Mrs. Case had lived in Rockville since 1973. She taught at Congressional Heights Nursery School in North Bethesda from 1973 to 1974 and at the Child Development Center in Potomac from 1985 to 1988. From 1996 to 2000, she was a clerk at I Do I Do Wedding Gowns in Rockville.
A skilled homemaker and seamstress, she did decorative sewing at home for private clients. She also helped restore tapestries at Anderson House, a historic building in Washington that is the home of the Society of the Cincinnati.
Mrs. Case was born in Menzingen, Switzerland, and grew up in the household of an uncle, Philipp Etter, who served four terms as Swiss president. She attended the Institut Ste.-Croix in Bulle, Switzerland, and held jobs in textiles. She also sewed and made decorative items for her family.
She came to the United States when she was 21 and worked as a housekeeper and maid. She lived in New Jersey, Illinois and New York before moving to Rockville.
Mrs. Case was a member of the Swiss Club of Washington and remained a Swiss citizen her entire life. She spoke her native Swiss German dialect, as well as French, German and English.
She was a board member of the Aged Woman's Home of Georgetown and helped in fundraising efforts for her children's school music programs. She also supervised ballboys and ballgirls at games of the old Washington Diplomats soccer team.
Survivors include her husband of 40 years, Daniel F. Case of Rockville; three children, Jennifer H. Case of Memphis, Philip L. Case of Phoenix and Anthony A. Case of Overland Park, Kan.; four brothers; two sisters; and three grandchildren.
Betty W. Holz
Betty W. Holz, 85, a retired research analyst and corporate manager, died of chronic lung disease Sept. 3 at Wilson Health Care Center in Gaithersburg, where she lived.
Mrs. Holz worked for 12 organizations during her 45-year career, but was primarily with an Army think tank that originally was the Johns Hopkins University operations research office in Bethesda. She retired in 1985 as director of the Management Sciences Group for General Research Corp. of McLean.
Mrs. Holz, who was born in a Florida town that no longer exists, grew up in Columbia, S.C., where she graduated from Columbia College. She received a master's degree in mathematics from the University of South Carolina and did advanced study there and at American University.
She briefly taught mathematics and French in South Carolina. During World War II, she worked as a stenographer at the Office of Civil Defense in Columbia. She also designed radio direction finders at General Development Laboratories and then designed microwave components for radar systems at Raytheon Manufacturing Co.
After the war, Mrs. Holz worked as an assistant project engineer at Sperry Gyroscope Co. and as an adjunct professor of mathematics at the University of South Carolina. She then worked for Melpar Inc., as an engineer and operations analyst.
The turning point in her career was in 1955, when she moved to the Washington area to join the staff of Johns Hopkins's operations research office. She was assigned to the Logistics Division and eventually led a group to develop a complex computer simulation to analyze the logistics of moving a battalion of main battle tanks several hundred miles.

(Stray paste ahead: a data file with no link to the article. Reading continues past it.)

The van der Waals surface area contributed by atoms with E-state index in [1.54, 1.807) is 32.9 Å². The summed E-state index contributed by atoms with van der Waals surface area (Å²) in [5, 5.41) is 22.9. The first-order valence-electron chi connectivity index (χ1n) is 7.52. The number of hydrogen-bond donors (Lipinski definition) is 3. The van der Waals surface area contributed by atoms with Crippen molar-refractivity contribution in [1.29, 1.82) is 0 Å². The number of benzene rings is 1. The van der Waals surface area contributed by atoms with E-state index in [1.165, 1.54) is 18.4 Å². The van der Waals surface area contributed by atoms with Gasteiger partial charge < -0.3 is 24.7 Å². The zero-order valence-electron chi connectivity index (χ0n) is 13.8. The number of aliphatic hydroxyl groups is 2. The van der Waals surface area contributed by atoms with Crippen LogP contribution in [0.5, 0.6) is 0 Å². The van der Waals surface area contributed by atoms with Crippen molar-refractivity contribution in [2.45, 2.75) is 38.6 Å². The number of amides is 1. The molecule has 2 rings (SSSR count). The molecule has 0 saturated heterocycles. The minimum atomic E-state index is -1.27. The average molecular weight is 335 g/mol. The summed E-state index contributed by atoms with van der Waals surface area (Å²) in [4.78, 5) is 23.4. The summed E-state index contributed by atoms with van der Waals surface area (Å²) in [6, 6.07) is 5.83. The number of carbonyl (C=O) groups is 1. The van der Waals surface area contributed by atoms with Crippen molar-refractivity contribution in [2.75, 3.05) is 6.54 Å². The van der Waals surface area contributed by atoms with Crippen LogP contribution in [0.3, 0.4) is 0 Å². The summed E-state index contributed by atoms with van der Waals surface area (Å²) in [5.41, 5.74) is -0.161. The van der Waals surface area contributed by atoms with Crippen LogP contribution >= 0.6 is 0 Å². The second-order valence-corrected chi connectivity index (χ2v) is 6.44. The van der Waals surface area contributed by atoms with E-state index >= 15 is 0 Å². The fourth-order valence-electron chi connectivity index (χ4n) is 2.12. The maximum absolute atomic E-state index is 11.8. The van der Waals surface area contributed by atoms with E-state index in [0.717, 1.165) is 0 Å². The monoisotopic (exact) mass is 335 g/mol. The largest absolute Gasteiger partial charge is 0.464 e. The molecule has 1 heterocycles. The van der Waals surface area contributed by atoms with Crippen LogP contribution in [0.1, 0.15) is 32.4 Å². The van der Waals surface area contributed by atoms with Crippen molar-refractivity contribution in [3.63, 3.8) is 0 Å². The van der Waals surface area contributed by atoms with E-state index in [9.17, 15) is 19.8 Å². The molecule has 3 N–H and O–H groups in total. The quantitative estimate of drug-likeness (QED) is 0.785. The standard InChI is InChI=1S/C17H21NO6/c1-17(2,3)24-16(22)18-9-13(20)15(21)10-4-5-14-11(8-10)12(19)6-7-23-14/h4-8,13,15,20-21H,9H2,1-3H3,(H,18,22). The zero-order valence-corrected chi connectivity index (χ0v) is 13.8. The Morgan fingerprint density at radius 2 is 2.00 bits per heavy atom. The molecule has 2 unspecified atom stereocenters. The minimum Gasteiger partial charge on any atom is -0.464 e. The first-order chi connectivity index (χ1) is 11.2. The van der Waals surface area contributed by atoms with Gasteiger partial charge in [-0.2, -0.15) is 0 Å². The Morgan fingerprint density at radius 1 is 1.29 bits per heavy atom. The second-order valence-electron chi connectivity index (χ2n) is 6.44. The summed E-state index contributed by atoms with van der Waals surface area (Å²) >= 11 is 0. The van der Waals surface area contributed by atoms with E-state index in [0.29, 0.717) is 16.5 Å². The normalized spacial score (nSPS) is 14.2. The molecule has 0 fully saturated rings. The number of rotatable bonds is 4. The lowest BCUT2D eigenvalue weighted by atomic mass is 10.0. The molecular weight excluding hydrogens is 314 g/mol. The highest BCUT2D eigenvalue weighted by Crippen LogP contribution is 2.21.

In 1961, the office was restructured as the Research Analysis Corp. and moved to McLean. Mrs. Holz left for the Radio Corp. of America in Bethesda but returned after two years and eventually was promoted to principal scientist.
In 1972, the for-profit General Research Corp. took over the work of the nonprofit Research Analysis Corp.
Mrs. Holz was leader of a group that did pioneering work on developing a large-scale linear programming computer model that was used by Army planners to drastically but strategically reduce troop requirements. In 1980, she and retired Army Brig. Gen. James Wroth won an international management science competition for their program that improved combat readiness by 23 percent.
Mrs. Holz left General Research to work for the Nuclear Regulatory Commission but returned after two years. Mrs. Holz was a member of Chevy Chase United Methodist Church, where she sang in the choir for many years. Upon moving to Asbury Methodist Village in Gaithersburg, she transferred membership to Grace United Methodist Church.
Eugene Holz, her husband of less than two years, died in the mid-1950s. Her companion, Roger H. Lapp, died in 1995.
There were no immediate survivors.
Bernard H. Fischgrund
Government Tax Executive
Bernard H. Fischgrund, 97, a retired federal government executive and tax practitioner, died Sept. 23 at his home in Chevy Chase. He had an immune disorder.
Mr. Fischgrund worked at the Internal Revenue Service for 36 years. He served in the office of the chief counsel, before becoming chief of the Excise Tax Branch in 1960. He retired in 1973 and continued to practice law and consult on taxation.
A well-known lecturer on the subject of the administration of the federal excise-tax system, he appeared before numerous industry and trade groups and at professional and university tax-law institutes. He was a member of the D.C. Bar.
Mr. Fischgrund was born in Griffins Corners, N.Y., and he grew up in Paterson, N.J. He moved to Washington in 1926 and attended George Washington University, and received his juris doctor degree from Georgetown University's law school in 1933.
When he attended alumni events, he was acknowledged as one of the oldest living graduates of GU's law school, said his daughter.
Mr. Fischgrund was an officer of the Adas Israel Congregation and a life member of its Board of Managers. He served in leadership capacities in B'nai B'rith, for which he was a past president of Argo Lodge and one of the founders and a charter officer of the John F. Kennedy Lodge.
He was a former chairman of the government division of the United Jewish Appeal and officer of the Jewish Community Council of Greater Washington. He also was president of the Greater Washington Council for Israel Investment, where he played a major role in organizing and developing Israel investment clubs here and throughout the United States.
A showman when he was younger, he wrote and directed revues at the old Jewish Community Center in the District. He loved to sing and perform, said his daughter, who remembered watching her father imitate Al Jolson at Constitution Hall.
His wife, Rose Fischgrund, died in 1990.
Survivors include three children, Marion "Cookie" Rubloff of Delray Beach, Fla., Bob Golan Fischgrund of Moshave Edan, Israel, and Joseph E. Fischgrund of Philadelphia; 10 grandchildren; and eight great-grandchildren.